The story of the UK’s teenage pregnancy rate is one that involves a complete turnaround. Two decades ago, this country had been touted by medical professionals as having the highest rates of teenage pregnancy in western Europe. According to the Guardian, today, that figure has halved, and now there are drops in conception rates for all age groups under 25, with only 14.5 out of 1000 births to teens. Arguments as to why such a drastic change has occurred come thick and fast, some attributing it to contraception becoming more readily available, some to attitudes towards contraception changing and some also to the changing ways in which teens socialise today. It’s probably somewhere between the three.
the recent change in the UK’s practice of teenage pregnancy can’t just be chalked down to more readily-available contraception.
It’s true that greater attention on contraception by the NHS has improved our access and exposure to it. 1.34 million people used contraception between 2012, and 2013 with 89 per cent of these being women. Methods of both male and female-aimed contraception have become streamlined and more varied, offering patients options tailored to suit their own preferences. There are even talks of a male oral contraceptive being developed. In 2016, most forms of contraception are just a GUM clinic away, and so it’s more practical to be using them than not.
The fact remains, however, that people have been using these methods for a long period of time, and yet we’ve only seen the huge change to our teen pregnancy rates really recently in comparison. We all know the pill’s been around since the Sexual Revolution itself, and the most basic incarnation of the condom has been in existence since the 1700s, but even methods which seem relatively new, such as the implant, have been in development since the 1970s. The IUD can even be traced back to the ancient Greeks. So the recent change in the UK’s practice of teenage pregnancy can’t just be chalked down to more readily-available contraception. Such a trend is equally influenced by the changing place of sex education at this moment in time, as well as changing attitudes towards teen pregnancies in general.
As the government continues to introduce better sex and relationship education, perceptions of teen pregnancy change, but the Guardian quotes Lisa Fontanelle, a peer mentor for the sexual health charity Brook, as showing that progress in cutting down conception rates is hindered by the stigma of good sex education. She says “people still think that if you give young people sex and relationship education, they’re going to go crazy,” when evidently this is not the case. Mobilising the educational forces of schools and parents has been key in educating teenagers on not only the mechanics of pregnancy itself, but also on how to relate to each other, and continues to be so.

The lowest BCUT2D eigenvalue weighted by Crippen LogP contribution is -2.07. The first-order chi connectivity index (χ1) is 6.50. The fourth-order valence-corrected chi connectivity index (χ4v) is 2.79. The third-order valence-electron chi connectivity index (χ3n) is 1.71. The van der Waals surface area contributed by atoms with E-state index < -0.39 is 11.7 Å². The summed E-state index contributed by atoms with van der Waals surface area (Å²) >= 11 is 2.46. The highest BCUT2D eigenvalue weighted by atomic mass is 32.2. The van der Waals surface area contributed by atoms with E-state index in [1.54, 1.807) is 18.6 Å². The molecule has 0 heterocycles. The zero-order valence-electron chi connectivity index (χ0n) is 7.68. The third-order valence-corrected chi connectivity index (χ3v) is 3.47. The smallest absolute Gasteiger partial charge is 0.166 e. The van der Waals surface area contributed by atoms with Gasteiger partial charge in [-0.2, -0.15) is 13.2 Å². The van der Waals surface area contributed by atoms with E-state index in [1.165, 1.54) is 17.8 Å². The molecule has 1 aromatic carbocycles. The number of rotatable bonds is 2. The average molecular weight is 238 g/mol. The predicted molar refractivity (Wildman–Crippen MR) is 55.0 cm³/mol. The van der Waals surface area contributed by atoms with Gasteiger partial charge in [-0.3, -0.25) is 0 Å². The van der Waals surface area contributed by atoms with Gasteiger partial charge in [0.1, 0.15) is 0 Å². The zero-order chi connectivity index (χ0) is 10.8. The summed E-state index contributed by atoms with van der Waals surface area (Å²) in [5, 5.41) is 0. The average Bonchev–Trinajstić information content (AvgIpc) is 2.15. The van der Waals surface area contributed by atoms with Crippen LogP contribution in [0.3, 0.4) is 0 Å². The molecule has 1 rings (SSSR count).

Educational programmes aimed at reducing conception rates have revealed a startling reality of a youth who want more information about sex, relationships and pregnancy, but feel that they have limited resources for doing so. The Guardian reports that teenagers needed to be educated on issues of consent, based on a survey conducted by Fontanelle, and that they also felt too embarrassed to ask for condoms. So simply solved by better education, schemes provided by Brook, and Clear (a Cornwall-based sexual health charity) as well as the improved work done by schools show that conception rates aren’t linked to socio-economic inequality insomuch as they are cultural stigma, and that’s something that we can work to change.
Luckily these stigmas seem to be changing already, evident in the halving of our teen pregnancy rates that has already occurred, and in attitudes towards teenage pregnancy as authorities attempt to slash conception rates in teens even further. An article in The Telegraph attributes the decrease to the influence of social media on teens. A powerful study shows under-18 conception rates to undergo a huge drop after 2008, the year Facebook went global. The Telegraph argues that it’s less likely for young people to get pregnant in our social media age because they’re just not around each other as much. If we’re going to go by their perception of teenagers, they’re all too busy socialising on screens to even want to have sex.
The Guardian also reports that attitudes towards teenage pregnancy have changed because female role models have changed. While the early 2000s saw many a young female role model become pregnant (we all remember Jamie Lynn Spears, right?), today, it would seem that it’s “considered totally uncool.” Ultimately, the way we socialise today has shaped the attitudes of those most acclimatised to this mode of socialising. Social media has left the thought of getting pregnant as a teenager not one to be desired, if we were to believe The Telegraph, because our teens think it sounds too difficult, but also because it exposes them to a wealth of information and opinions.
Social media has left the thought of getting pregnant as a teenager not one to be desired. . . .
It’s becoming clearer and clearer that the UK’s current state concerning teenage pregnancy rates has largely been achieved with major improvements in sex education, and that’s the way to continue to change perceptions of teenage pregnancy. Social media could be an incredible tool of education and influence, particularly as one of the most invasive ways a teenager can interact with their role models. As contraceptive methods become more elegant, and educational platforms refine their message so as to target these teens, it would probably be worth looking at the social climate they are currently in to determine further actions to be taken.